• Data-driven decision making must be an ongoing process rather than a one-time event centered on the acquisition of a data system. Districts will get more out of their investments in electronic data systems if they think about data-driven decision making as a system-wide innovation and develop a long-term strategy for its implementation as part of a continuous improvement process.
• To influence teachers’ day-to-day instruction, data systems must provide teachers with information that is both timely and relevant to their instructional decisions. To be useful to teachers, systems need to provide data from recently given assessments that provide diagnostic information on students’ learning needs.
• Human and organizational supports for data use are just as important as the technical quality of a school district’s data system. Professional development around the use of data to improve instruction is widespread, but only a small minority of districts and schools have made data use a regular part of teachers’ practice.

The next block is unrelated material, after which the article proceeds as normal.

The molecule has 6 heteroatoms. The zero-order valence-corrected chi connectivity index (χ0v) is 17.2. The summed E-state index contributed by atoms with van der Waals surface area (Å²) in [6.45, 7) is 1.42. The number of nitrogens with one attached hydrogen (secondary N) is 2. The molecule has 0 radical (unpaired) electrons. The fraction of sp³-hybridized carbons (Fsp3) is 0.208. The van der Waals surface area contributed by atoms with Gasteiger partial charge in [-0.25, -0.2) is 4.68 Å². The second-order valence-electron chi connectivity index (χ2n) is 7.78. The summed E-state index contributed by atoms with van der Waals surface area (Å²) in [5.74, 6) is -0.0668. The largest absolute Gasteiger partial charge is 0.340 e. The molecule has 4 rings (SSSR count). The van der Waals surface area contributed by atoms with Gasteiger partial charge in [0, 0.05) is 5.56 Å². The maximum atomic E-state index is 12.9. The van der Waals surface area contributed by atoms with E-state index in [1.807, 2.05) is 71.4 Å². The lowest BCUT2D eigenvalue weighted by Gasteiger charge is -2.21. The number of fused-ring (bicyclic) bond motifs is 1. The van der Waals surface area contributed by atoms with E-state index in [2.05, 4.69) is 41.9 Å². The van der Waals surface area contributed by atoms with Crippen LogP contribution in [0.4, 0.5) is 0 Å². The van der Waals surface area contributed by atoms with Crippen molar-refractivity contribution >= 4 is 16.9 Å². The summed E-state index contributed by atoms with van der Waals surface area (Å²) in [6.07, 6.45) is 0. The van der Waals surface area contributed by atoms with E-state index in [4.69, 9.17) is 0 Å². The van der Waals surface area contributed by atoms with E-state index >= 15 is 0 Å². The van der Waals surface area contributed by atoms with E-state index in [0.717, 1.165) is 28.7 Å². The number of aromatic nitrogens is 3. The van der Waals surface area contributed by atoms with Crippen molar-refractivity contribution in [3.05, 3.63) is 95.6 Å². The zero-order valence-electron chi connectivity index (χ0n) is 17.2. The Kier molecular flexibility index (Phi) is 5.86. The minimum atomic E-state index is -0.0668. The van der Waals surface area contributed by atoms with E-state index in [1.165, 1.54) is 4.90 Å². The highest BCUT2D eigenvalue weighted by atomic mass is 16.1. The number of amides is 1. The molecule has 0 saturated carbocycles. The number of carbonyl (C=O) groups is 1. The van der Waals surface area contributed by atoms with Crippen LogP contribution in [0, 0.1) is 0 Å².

• Districts can promote data-driven decision making in their schools by providing time for teachers to meet with colleagues to discuss and use data, funding positions for instructional coaches who help teachers connect data to alternative instructional approaches, and modeling data-driven decision making for continuous improvement in their own operations.
Using data to improve instruction is one of the Obama administration’s four key areas of school reform. The federal stimulus package included $250 million to help states improve their data systems—a figure that adds to the $65 million available in fiscal year 2009 and $58.2 million available in FY 2010.
“Use of Education Data at the Local Level: From Accountability to Instructional Improvement”
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